The Ultimate Ranking of Freshman Dorms at The University of Pittsburgh

Our ultimate guide to the freshman dorms at The University of Pittsburgh. We'll show you the best and worst places to spend your freshman year at Pitt...
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Freshman college dorms, is there a more uncomfortable phrase? It conjures up images of cramped spaces, sweltering weeks without air conditioning, cockroach infestations, and far walks to any academic building. Each of the options offers its own mix of pros and cons, so read on to discover the ultimate ranking of freshman dorms at the University of Pittsburgh.

6. Litchfield Towers

Why not work from worst to best? The bottom of the barrel is Litchfield Towers, the three battery shaped buildings that nearly everyone becomes familiar with. Since they hold a total of 1,868 first year students, you either live there or know someone who does. Towers A, and B have only a few differences, with B holding a hundred or so more students, while C is the smallest and is mostly single dorms. Living in extremely small rooms with 30 or so people per floor, towers is difficult for claustrophobes, but can be a great bonding experience where you’ll make your closest friends. That said, at least one elevator is broken down nearly every week, forcing you to walk 1 to 22 flights of stairs or wait in massive lines for the other elevators. Everyone who lives in Towers either hates it or loves it (Stockholm Syndrome?). Even though they are the worst dorms on campus, they aren’t truly awful, which is saying something for Pitt’s standard of living.

 

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5. Holland Hall

The most unique dorm at Pitt is Holland Hall. Formerly apartments for well-off Oaklanders, these can be some of the most spacious and interesting rooms. A few lucky ones even have crown molding, built in shelves, and walk in closets. Despite the perks, there are some real downsides to Holland: the lack of air conditioning (won’t be missed by November), a minor roach problem, and the H shaped layout that makes it nearly impossible to see everyone on the floor. There is also the stigma that comes from living in the only all-girls dorm on campus (Ho-Land? Really?). At least the larger sized rooms are a step up from Towers.

 

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4. Bruce Hall

Located in the Schenley Quadrangle, Bruce Hall is similar to Holland, but smaller and instead of four, three, and two person dorms, students live in suites. With four to six people in each one, the suites can get a little cramped, but the residents have least one private bathroom per suite. Another bonus is that it houses the business school Living Learning Community, so freshman business students don’t have very far to travel for coursework help. Though still struggling (slightly) without air conditioning, the freshman residents at least aren’t subjected to the use of communal bathrooms.

 

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3. Forbes Hall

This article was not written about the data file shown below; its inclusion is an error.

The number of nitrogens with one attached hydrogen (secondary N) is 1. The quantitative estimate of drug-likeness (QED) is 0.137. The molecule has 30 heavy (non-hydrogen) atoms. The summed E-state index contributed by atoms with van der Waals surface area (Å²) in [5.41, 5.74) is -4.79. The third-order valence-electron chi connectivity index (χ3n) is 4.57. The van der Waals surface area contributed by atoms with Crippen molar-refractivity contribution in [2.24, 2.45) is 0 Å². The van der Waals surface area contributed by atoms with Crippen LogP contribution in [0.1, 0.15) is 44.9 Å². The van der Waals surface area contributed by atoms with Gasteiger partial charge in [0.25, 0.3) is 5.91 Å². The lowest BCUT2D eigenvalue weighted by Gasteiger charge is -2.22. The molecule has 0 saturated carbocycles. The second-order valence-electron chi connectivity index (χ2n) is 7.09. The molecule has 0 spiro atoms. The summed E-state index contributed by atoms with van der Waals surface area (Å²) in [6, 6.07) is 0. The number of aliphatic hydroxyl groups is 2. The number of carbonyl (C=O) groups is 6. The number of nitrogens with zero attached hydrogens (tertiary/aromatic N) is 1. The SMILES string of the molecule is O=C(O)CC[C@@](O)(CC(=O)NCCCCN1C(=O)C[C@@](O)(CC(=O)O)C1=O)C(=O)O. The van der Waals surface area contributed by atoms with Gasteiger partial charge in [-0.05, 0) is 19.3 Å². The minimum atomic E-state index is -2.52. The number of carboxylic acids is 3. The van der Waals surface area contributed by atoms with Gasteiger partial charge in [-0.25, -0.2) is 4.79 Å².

Freshman accommodations improve vastly with Forbes Hall. Housing the Engineering Living Learning Community (and thus the most stressed percentage of freshman), this residence hall has some major perks, as every two dorms have a semi-private powder room, air conditioning, a recreation hall, and a rooftop patio. The major downfall of Forbes Hall is its distance from central campus, making it a bit of a trek to lower campus where freshman have the majority of their classes.

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2. Sutherland Hall

Divided into two parts, east and west, Sutherland Hall is the only freshman housing on Upper campus, and having to climb up and down cardiac hill is the main drawback from living here. The residence hall has air conditioned double rooms and suits, with private bathrooms, but what pushes this dorm higher on the list than Forbes it the easy access to food, despite it being farther from lower campus. In Sutherland’s common area is The Perch, a coffee cart, and a Quick Zone area to buy small snacks. And as any college student will tell you, being able to get food without even leaving the building is quite a perk.

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1. Mark A. Nordenberg Hall

The ultimate freshman dorm at the University of Pittsburgh is Nordenberg Hall. As the newest building on campus, it has the best amenities of all the residence halls: air conditioned doubles and triples, its own fitness center, a microwave, fridge, and TV in each room, music practice rooms, a patio area, and indoor bike lockers. The only thing Nordenberg lacks is private bathrooms. It is located in between lower and middle campus, making it a short walk to classes. The one downside of Nordy? Since every freshman wants it and very few get it, if you are a lucky resident of Nordenberg Hall, any potential friendships you make will start out from a mix of jealousy and curiosity of what it is like to live there.

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Which are your favorite freshman dorms at The University of Pittsburgh? Comment below and share this article!
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